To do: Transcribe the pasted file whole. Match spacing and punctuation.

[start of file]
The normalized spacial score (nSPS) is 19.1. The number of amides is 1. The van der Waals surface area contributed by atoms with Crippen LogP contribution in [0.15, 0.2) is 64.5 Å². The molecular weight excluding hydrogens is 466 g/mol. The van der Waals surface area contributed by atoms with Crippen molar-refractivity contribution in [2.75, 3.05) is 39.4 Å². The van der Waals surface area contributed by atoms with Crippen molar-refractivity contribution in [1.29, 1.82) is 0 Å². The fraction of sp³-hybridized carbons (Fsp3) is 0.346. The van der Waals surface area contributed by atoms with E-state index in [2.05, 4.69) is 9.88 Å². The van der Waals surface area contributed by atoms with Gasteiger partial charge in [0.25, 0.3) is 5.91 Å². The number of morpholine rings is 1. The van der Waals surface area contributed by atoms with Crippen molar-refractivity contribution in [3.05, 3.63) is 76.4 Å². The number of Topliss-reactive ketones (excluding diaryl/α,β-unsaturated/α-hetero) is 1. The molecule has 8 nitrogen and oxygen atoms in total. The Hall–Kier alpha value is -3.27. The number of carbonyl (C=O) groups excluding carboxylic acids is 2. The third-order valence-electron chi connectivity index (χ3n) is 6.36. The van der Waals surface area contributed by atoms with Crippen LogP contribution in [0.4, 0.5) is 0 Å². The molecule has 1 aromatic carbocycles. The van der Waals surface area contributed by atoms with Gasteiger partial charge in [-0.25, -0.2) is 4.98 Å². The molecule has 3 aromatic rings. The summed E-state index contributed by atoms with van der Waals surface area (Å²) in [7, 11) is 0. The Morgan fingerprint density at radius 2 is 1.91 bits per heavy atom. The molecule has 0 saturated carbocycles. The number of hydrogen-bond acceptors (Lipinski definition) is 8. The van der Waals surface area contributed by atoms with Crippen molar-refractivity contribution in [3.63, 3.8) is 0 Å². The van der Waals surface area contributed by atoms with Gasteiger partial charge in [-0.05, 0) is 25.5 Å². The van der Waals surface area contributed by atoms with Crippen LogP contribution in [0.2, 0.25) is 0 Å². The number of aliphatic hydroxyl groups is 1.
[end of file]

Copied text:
The normalized spacial score (nSPS) is 19.1. The number of amides is 1. The van der Waals surface area contributed by atoms with Crippen LogP contribution in [0.15, 0.2) is 64.5 Å². The molecular weight excluding hydrogens is 466 g/mol. The van der Waals surface area contributed by atoms with Crippen molar-refractivity contribution in [2.75, 3.05) is 39.4 Å². The van der Waals surface area contributed by atoms with Crippen molar-refractivity contribution in [1.29, 1.82) is 0 Å². The fraction of sp³-hybridized carbons (Fsp3) is 0.346. The van der Waals surface area contributed by atoms with E-state index in [2.05, 4.69) is 9.88 Å². The van der Waals surface area contributed by atoms with Gasteiger partial charge in [0.25, 0.3) is 5.91 Å². The number of morpholine rings is 1. The van der Waals surface area contributed by atoms with Crippen molar-refractivity contribution in [3.05, 3.63) is 76.4 Å². The number of Topliss-reactive ketones (excluding diaryl/α,β-unsaturated/α-hetero) is 1. The molecule has 8 nitrogen and oxygen atoms in total. The Hall–Kier alpha value is -3.27. The number of carbonyl (C=O) groups excluding carboxylic acids is 2. The third-order valence-electron chi connectivity index (χ3n) is 6.36. The van der Waals surface area contributed by atoms with Crippen LogP contribution in [0.4, 0.5) is 0 Å². The molecule has 1 aromatic carbocycles. The van der Waals surface area contributed by atoms with Gasteiger partial charge in [-0.25, -0.2) is 4.98 Å². The molecule has 3 aromatic rings. The summed E-state index contributed by atoms with van der Waals surface area (Å²) in [7, 11) is 0. The Morgan fingerprint density at radius 2 is 1.91 bits per heavy atom. The molecule has 0 saturated carbocycles. The number of hydrogen-bond acceptors (Lipinski definition) is 8. The van der Waals surface area contributed by atoms with Crippen molar-refractivity contribution in [3.63, 3.8) is 0 Å². The van der Waals surface area contributed by atoms with Gasteiger partial charge in [-0.05, 0) is 25.5 Å². The van der Waals surface area contributed by atoms with Crippen LogP contribution in [0.2, 0.25) is 0 Å². The number of aliphatic hydroxyl groups is 1.